Wally Goodwin, who oversaw Stanford to an NCAA team title and coached Tiger Woods, dies

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Wally Goodwin, who won an NCAA championship and coached Tiger Woods at Stanford, died earlier this week at 94.

Goodwin spent 13 years with the Cardinal, leading the team to an NCAA title in 1994, the school’s first golf championship since 1953. The next season, the Cardinal, with Woods as a freshman, lost in a playoff to Oklahoma State. While in Palo Alto, Goodwin recruited the likes of Woods (who won the individual NCAA championship in 1996), Notah Bogey III and Casey Martin. He was named National Coach of the Year in 1992 and 1994 and Pac-10 Coach of the Year twice.

“Stanford Golf and the world of college athletics lost an icon,” said current Stanford coach Conrad Ray, who played for Goodwin in the 1990s. “Coach Goodwin had a profound impact on so many young student-athletes over the years, including myself. He was not only a legendary coach, but also a man of character, hard work, and total positivity, which carried over to everything he was involved in. Our sincere condolences go out to Nancy Goodwin and the entire Goodwin family.”

“Thanks Coach Goodwin for giving a Native American kid from New Mexico a chance!” wrote Bogey on Twitter. “I will forever be grateful and will miss you! Rest easy you old cowboy!”

In 1989, Goodwin famously reached out to Woods when he was 14 after getting word of the junior phenom emerging in Southern California. In a letter to Woods, Goodwin spelled out the academic requirements for Stanford and encouraged Woods to consider the school when exploring college.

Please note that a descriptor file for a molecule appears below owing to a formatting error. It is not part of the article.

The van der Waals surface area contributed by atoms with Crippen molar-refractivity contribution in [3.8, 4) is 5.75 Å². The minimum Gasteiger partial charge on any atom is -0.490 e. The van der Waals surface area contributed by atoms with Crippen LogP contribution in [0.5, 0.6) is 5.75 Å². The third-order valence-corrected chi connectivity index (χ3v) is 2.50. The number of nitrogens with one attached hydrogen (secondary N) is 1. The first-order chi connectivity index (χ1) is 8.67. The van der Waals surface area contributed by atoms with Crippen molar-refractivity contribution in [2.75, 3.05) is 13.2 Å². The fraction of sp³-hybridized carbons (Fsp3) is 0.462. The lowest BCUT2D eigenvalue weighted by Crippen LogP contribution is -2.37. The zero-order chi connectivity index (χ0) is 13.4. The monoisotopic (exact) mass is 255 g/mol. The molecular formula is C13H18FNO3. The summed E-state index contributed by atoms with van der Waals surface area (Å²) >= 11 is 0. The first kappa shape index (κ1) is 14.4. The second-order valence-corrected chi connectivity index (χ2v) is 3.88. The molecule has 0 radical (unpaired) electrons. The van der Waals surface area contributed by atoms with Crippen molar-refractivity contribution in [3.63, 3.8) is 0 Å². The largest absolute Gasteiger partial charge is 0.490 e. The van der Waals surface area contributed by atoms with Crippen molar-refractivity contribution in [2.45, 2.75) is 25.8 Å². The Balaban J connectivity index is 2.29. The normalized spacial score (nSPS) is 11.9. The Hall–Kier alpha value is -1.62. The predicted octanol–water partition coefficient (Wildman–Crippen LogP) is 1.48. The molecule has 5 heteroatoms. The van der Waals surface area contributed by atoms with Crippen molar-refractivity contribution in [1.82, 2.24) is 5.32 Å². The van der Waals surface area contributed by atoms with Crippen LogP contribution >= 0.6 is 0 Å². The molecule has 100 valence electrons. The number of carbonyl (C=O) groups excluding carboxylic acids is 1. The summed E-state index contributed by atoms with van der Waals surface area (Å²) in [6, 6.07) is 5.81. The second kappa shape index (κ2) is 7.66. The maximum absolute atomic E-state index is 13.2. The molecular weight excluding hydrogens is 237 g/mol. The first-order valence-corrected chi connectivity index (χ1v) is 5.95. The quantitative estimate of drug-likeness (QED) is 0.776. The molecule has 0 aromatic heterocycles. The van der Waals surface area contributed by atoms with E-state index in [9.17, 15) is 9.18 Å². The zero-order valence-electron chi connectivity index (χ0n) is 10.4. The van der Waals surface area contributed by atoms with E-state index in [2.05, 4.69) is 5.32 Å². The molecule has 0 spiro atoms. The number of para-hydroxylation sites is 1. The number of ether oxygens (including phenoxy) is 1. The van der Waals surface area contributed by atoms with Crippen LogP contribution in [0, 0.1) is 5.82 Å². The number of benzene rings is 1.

“I looked at this kid and I thought ‘what a smile,’” Goodwin said of Tiger. “This kid is different. There was something different there. So I wrote him a letter. … It was to just let him know who I was, and if he was interested in going to Stanford to write me a note and let me know and I’d follow him and see where it goes. He writes back this letter. It’s a perfect letter. I mean perfect. His handwriting was great. He had capitals, punctuation; every sentence had a verb in it. It was great.”

According to Goodwin, Woods had a creative way of informing him what college he had decided on during a home visit when Tiger was a high school senior.

“He said, ‘Hey coach, I’ve got something to show you.’ He reaches under his chair and he pulls out a Nevada-Las Vegas golf hat and puts it on. I said, ‘Hey you little twerp.’ You wouldn’t have asked me to come down here if you were going to go to Vegas. I can’t understand why you’d want to go there anyway. You wouldn’t have me down for dinner for that, you’d have your father call me on the phone. He said, ‘Relax, coach.’ Then he reaches down and pulls out an Arizona State golf hat. I said, ‘Tiger, if that’s as close as you’ve come to making up your mind I’ve got to go. I have to get back to Stanford.’ He stopped me and put on a Stanford hat and said, ‘Coach, I’m with you.’”

Prior to Stanford, Goodwin started the golf program at Northwestern in 1981, spending six years with the university before jumping to Stanford in 1987. He retired in 2000, but came back in 2003 to establish another new program, this time at Northern Colorado. Before getting into college golf Goodwin was the athletic director at Stevenson School (1968-’78) in Pebble Beach. He also coached the boys’ golf team, which won a state title in 1977 with Bobby Clampett on the squad.

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